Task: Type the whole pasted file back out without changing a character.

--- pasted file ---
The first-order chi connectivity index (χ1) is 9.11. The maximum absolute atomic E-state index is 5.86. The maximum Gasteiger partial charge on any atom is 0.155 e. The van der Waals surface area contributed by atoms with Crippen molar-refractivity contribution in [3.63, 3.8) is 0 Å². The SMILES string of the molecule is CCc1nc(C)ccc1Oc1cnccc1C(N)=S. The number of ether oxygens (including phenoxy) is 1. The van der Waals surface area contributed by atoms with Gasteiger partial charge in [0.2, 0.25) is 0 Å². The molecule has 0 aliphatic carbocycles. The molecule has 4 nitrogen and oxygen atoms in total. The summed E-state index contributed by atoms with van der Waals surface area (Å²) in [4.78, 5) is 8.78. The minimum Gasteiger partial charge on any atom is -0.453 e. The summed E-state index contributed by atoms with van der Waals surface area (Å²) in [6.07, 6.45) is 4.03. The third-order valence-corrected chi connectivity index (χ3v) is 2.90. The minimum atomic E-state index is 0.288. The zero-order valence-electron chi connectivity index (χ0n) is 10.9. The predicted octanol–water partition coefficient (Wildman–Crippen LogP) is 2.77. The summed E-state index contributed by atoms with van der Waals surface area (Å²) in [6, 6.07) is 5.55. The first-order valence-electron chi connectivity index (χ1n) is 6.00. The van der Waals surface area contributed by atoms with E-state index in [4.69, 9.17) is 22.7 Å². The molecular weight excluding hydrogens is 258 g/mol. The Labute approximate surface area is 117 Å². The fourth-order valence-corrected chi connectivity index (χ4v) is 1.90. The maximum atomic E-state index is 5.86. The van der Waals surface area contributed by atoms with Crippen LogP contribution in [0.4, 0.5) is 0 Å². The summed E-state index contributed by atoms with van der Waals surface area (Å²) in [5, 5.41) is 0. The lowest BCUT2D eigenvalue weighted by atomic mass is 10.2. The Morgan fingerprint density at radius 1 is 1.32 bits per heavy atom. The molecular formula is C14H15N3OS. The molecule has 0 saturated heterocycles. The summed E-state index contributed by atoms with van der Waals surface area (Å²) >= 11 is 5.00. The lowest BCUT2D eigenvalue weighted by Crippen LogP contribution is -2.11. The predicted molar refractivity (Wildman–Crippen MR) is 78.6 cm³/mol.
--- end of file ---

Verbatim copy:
The first-order chi connectivity index (χ1) is 9.11. The maximum absolute atomic E-state index is 5.86. The maximum Gasteiger partial charge on any atom is 0.155 e. The van der Waals surface area contributed by atoms with Crippen molar-refractivity contribution in [3.63, 3.8) is 0 Å². The SMILES string of the molecule is CCc1nc(C)ccc1Oc1cnccc1C(N)=S. The number of ether oxygens (including phenoxy) is 1. The van der Waals surface area contributed by atoms with Gasteiger partial charge in [0.2, 0.25) is 0 Å². The molecule has 0 aliphatic carbocycles. The molecule has 4 nitrogen and oxygen atoms in total. The summed E-state index contributed by atoms with van der Waals surface area (Å²) in [4.78, 5) is 8.78. The minimum Gasteiger partial charge on any atom is -0.453 e. The summed E-state index contributed by atoms with van der Waals surface area (Å²) in [6.07, 6.45) is 4.03. The third-order valence-corrected chi connectivity index (χ3v) is 2.90. The minimum atomic E-state index is 0.288. The zero-order valence-electron chi connectivity index (χ0n) is 10.9. The predicted octanol–water partition coefficient (Wildman–Crippen LogP) is 2.77. The summed E-state index contributed by atoms with van der Waals surface area (Å²) in [6, 6.07) is 5.55. The first-order valence-electron chi connectivity index (χ1n) is 6.00. The van der Waals surface area contributed by atoms with E-state index in [4.69, 9.17) is 22.7 Å². The molecular weight excluding hydrogens is 258 g/mol. The Labute approximate surface area is 117 Å². The fourth-order valence-corrected chi connectivity index (χ4v) is 1.90. The maximum atomic E-state index is 5.86. The van der Waals surface area contributed by atoms with Crippen LogP contribution in [0.4, 0.5) is 0 Å². The summed E-state index contributed by atoms with van der Waals surface area (Å²) in [5, 5.41) is 0. The lowest BCUT2D eigenvalue weighted by atomic mass is 10.2. The Morgan fingerprint density at radius 1 is 1.32 bits per heavy atom. The molecular formula is C14H15N3OS. The molecule has 0 saturated heterocycles. The summed E-state index contributed by atoms with van der Waals surface area (Å²) >= 11 is 5.00. The lowest BCUT2D eigenvalue weighted by Crippen LogP contribution is -2.11. The predicted molar refractivity (Wildman–Crippen MR) is 78.6 cm³/mol.